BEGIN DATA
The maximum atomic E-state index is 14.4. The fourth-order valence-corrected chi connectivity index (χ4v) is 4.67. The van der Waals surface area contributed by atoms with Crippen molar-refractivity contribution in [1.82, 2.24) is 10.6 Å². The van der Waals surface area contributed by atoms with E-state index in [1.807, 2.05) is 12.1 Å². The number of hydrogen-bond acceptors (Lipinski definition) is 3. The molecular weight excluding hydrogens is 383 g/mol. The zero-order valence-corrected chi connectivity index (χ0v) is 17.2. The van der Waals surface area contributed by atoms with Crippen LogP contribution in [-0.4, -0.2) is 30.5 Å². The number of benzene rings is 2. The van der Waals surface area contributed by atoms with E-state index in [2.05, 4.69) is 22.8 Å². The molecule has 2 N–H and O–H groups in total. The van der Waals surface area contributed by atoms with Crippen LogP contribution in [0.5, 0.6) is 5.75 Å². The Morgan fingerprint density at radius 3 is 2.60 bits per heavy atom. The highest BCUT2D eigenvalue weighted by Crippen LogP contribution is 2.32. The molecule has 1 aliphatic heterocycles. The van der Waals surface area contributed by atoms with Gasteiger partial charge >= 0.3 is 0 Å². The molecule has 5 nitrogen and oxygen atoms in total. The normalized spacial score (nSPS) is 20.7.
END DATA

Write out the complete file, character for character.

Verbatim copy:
The maximum atomic E-state index is 14.4. The fourth-order valence-corrected chi connectivity index (χ4v) is 4.67. The van der Waals surface area contributed by atoms with Crippen molar-refractivity contribution in [1.82, 2.24) is 10.6 Å². The van der Waals surface area contributed by atoms with E-state index in [1.807, 2.05) is 12.1 Å². The number of hydrogen-bond acceptors (Lipinski definition) is 3. The molecular weight excluding hydrogens is 383 g/mol. The zero-order valence-corrected chi connectivity index (χ0v) is 17.2. The van der Waals surface area contributed by atoms with Crippen LogP contribution in [-0.4, -0.2) is 30.5 Å². The number of benzene rings is 2. The van der Waals surface area contributed by atoms with E-state index in [2.05, 4.69) is 22.8 Å². The molecule has 2 N–H and O–H groups in total. The van der Waals surface area contributed by atoms with Crippen LogP contribution in [0.5, 0.6) is 5.75 Å². The Morgan fingerprint density at radius 3 is 2.60 bits per heavy atom. The highest BCUT2D eigenvalue weighted by Crippen LogP contribution is 2.32. The molecule has 1 aliphatic heterocycles. The van der Waals surface area contributed by atoms with Gasteiger partial charge >= 0.3 is 0 Å². The molecule has 5 nitrogen and oxygen atoms in total. The normalized spacial score (nSPS) is 20.7.